I'll re-cap it for you. Below is the evidence, but in short it goes like this: following intense media coverage of Steeler player Jerome Bettis "coming home to Detroit with his last chance to win a Super Bowl," the referees in that game proceeded to make a series of unbelievably wrong or unprecedented calls - all hurting the Seahawks, all benefitting Pittsburgh and all on critical plays that could have made the difference in the game. Naturally, Steeler supporters poo-poo it all as "sour grapes." But let me assure you that if the shoe was on the other foot, they'd feel differently.
And let me also assure you that based on this previous experience and the "Manning Narrative" now, Seattle fans will be just as worried about the officials as they are the Broncos on Super Bowl Sunday.
In support for the Seattle side of the controversy, several years later, the head referee for Super Bowl XL admitted he and his crew made the wrong call in several instances and apologized. Fat lot of good that did the Seahawks and their fans.
Here are the plays in question from Super Bowl XL that has me worried even now, going into this new Super Bowl:
- Phantom Holding Calls. There were a number of them against Seattle in the game, all on critical plays. The most egregious one was in the fourth quarter - and it was bad for two reasons. You can see the play at the 7:19 mark on the video here. With Seattle on offense and making a drive down to score and take the lead, a Steelers player jumps offsides (but is not called for it) and the Seattle tackle scrambles to block him. While not a straight up block, it was not an unusual block that happens on every play of every game. Naturally, on the play, the Seahawks completed a pass to the one yard line...and it came back because of the "holding" call. Announcer John Madden even says right there upon seeing the replay, "I didn't see holding."
- Phantom Offensive Pass Interference. Video here. Early in the game, Seattle QB Matt Hasselback slings a long range ball into the end zone to one of his receivers. He catches it and it's called a TD. But wait! There's a flag. Just before the catch the receiver and the defender are right next to each other...each touching the other with hands. Both of them doing the same thing, and really with no impediment to each other. But for some reason, the ref has his hand on his flag before the ball arrives and once it does, he throws it and calls OFFENSIVE pass interference. No TD. Seattle has to settle for a field goal. Wow. I remember thinking, "Oh boy...so this is how its going to be today?"
- Phantom Pittsburgh Touchdown. Video here. In the second quarter, on a third and goal from the Seattle two yard line, Pittsburgh QB Ben Rothlesberger runs toward the end zone, is tackled before it and comes down with the ball before the end line. After hitting the ground, he reaches the ball out over the line. The referees call it a TD. It's not. I will say on this one, however, that the Steelers had another play to get it in the end zone even if the call had been made correctly. So, it's very possible - even likely - they would have come away with seven points anyway. But something else could have happened too. We'll never know.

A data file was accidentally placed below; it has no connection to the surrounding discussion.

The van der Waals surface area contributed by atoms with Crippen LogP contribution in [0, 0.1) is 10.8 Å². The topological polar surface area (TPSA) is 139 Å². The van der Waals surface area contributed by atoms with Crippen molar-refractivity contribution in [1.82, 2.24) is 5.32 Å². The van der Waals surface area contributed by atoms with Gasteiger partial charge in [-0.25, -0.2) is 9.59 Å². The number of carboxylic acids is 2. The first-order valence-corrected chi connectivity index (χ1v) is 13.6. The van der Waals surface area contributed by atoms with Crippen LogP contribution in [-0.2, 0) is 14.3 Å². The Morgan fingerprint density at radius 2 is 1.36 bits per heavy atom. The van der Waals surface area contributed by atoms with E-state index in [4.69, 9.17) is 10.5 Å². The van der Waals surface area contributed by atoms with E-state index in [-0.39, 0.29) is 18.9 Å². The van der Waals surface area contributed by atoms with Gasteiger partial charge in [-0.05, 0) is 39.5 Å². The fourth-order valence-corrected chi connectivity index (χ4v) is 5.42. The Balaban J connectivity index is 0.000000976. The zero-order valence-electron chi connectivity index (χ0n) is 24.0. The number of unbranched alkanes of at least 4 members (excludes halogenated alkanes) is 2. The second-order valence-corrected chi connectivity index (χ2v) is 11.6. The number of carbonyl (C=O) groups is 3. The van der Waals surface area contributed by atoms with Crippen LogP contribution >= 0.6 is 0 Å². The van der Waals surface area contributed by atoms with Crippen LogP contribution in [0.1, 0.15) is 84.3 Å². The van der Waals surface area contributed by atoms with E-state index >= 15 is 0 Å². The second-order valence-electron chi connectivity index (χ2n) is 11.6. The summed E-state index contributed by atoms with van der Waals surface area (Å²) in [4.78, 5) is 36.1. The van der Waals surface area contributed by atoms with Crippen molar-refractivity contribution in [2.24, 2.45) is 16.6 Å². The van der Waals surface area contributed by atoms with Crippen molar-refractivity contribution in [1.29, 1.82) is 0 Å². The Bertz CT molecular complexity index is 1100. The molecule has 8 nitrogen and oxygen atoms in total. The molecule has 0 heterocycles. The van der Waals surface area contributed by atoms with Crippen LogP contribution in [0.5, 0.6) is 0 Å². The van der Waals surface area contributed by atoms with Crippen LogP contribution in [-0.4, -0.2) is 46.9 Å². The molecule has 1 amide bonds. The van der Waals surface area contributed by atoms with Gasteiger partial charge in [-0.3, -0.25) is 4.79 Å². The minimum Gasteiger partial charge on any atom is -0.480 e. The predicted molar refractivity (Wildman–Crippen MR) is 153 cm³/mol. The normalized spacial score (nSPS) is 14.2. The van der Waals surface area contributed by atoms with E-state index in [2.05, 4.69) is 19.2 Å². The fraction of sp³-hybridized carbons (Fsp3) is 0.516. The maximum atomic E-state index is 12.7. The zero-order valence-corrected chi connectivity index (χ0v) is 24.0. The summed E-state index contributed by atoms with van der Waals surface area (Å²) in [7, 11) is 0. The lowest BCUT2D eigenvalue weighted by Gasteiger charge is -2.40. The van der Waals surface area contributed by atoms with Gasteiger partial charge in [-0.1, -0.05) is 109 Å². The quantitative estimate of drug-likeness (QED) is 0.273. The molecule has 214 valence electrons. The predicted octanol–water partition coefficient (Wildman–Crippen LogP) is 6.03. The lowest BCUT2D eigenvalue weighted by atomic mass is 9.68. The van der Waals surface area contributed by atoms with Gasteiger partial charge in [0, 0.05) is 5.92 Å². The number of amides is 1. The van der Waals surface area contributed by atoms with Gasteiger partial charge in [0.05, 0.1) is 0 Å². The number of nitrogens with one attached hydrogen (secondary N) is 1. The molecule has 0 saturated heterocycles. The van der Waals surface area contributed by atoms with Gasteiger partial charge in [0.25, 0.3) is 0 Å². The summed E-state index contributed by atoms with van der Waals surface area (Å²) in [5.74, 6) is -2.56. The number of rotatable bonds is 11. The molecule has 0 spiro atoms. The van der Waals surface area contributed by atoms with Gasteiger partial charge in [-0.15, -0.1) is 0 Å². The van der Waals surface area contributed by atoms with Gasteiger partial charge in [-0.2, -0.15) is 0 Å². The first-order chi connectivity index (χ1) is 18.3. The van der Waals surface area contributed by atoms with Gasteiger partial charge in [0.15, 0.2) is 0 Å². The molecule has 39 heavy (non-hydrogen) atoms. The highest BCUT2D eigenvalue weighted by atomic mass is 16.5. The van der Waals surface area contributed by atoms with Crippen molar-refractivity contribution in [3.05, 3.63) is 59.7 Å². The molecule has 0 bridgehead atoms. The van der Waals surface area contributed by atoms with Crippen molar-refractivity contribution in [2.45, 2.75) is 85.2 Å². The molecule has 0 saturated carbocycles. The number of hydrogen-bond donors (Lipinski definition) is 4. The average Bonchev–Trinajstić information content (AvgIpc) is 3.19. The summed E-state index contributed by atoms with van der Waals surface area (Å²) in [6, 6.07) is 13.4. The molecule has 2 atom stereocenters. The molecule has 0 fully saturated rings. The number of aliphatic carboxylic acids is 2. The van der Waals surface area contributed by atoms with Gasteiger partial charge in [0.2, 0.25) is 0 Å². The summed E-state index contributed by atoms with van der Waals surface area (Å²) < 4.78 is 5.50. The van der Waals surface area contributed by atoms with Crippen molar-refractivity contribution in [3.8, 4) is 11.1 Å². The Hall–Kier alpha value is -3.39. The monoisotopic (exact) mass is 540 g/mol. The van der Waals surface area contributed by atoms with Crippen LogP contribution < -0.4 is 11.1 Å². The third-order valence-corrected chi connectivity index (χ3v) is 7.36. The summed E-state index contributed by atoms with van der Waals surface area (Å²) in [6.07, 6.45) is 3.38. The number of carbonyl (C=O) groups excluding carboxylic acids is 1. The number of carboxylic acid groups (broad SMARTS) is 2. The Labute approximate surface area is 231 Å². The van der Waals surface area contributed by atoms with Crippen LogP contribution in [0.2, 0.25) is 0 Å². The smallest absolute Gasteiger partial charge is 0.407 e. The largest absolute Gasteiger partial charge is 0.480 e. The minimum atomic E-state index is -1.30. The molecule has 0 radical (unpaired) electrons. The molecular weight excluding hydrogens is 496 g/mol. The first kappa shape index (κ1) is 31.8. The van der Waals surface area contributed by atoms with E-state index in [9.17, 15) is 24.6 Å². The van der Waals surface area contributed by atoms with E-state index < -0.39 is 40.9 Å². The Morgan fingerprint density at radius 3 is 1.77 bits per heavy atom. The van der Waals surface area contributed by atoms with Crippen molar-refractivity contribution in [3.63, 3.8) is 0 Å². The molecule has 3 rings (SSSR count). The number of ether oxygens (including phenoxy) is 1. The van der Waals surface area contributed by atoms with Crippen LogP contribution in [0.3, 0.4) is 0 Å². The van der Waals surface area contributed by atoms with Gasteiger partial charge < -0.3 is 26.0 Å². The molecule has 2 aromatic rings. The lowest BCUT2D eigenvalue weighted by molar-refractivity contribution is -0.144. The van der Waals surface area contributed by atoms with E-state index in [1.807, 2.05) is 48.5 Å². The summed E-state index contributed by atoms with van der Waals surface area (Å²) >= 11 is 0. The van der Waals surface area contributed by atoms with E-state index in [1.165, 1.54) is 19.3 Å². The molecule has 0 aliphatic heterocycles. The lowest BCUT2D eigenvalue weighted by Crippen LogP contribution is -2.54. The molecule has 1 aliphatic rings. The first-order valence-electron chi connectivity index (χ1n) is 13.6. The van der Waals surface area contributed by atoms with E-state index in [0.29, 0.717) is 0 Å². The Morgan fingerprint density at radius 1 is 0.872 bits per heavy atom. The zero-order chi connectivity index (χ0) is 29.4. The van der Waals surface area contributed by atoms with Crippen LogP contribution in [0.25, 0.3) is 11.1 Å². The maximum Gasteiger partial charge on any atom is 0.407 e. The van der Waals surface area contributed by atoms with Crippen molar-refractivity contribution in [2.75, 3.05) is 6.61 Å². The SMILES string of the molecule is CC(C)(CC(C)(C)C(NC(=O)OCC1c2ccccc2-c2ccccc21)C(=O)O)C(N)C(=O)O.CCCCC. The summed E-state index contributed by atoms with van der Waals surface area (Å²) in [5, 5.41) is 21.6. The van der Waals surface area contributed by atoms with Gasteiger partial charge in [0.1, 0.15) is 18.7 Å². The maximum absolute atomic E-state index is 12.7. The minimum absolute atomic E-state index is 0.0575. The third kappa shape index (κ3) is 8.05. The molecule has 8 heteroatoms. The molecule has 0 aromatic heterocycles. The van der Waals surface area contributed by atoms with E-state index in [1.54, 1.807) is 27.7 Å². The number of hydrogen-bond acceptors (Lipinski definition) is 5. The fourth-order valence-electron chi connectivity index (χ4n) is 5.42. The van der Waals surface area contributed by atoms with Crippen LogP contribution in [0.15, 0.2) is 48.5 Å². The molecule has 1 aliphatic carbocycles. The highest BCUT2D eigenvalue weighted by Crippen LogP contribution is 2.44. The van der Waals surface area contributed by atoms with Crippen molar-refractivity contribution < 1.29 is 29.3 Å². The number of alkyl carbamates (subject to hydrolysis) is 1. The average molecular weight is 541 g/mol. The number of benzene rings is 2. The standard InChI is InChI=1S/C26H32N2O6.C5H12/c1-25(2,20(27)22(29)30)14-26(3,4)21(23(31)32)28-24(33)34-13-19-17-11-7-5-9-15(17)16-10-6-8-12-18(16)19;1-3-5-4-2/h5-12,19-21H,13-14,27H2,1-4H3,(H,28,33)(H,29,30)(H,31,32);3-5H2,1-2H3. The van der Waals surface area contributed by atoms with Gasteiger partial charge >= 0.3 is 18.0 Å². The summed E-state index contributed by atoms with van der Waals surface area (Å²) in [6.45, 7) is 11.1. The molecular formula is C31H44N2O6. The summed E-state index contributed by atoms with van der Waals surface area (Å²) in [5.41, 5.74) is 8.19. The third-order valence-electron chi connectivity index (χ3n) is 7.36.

- "Low Block" Against Seattle QB Following His Throwing an Interception. Video at the 8:26 mark on the video here. At one point in the game, the Seattle QB throws an interception to a Pittsburgh player. All of a sudden, all players just seconds ago on offense are now on defense and are attempting to tackle the guy who picked off the pass. During that action, the Seattle QB hits a Steelers player below the waist...more by sheer accident than anything. But remember, he's now on DEFENSE. The referee sees this and calls a penalty. And what does he call? BLOCKING below the waist. What? Blocking? How can he be blocking if he's on defense? And how can it be a penalty for a defensive player to hit an opposing player high or low? Pittsburgh gets 15 yards tacked onto their interception return, moving them up to mid-field.
- Non-Call on Horse Collar Tackle by Pittsburgh. Video at the 8:05 mark of the video here. In the fourth quarter with Pittsburgh only ahead by four points, Seattle RB Alexander is streaking down the field on a run and getting close to the Pittsburgh "Red Zone." A Steelers player drags him down from behind by his collar...right in front of a referee. Clearly a penalty and if called it would have put Seattle in a great position to score. But, no call.
It wasn't any one of these calls that was the problem. It was all of them together that made the impact. And for any of you out there saying, "yeah, well I'm sure that the refs screwed Pittsburgh a few times too." Um...no, no they didn't. Flags were safely stuck in their pockets through most of the game, and for sure on any big play benefiting the Steelers.
And all of THAT is why this Seahawks fan is very, very nervous about Super Bowl XLVIII. The NFL will benefit greatly if the Broncos and Payton Manning win the game...just like they did with a Pittsburgh in 2006.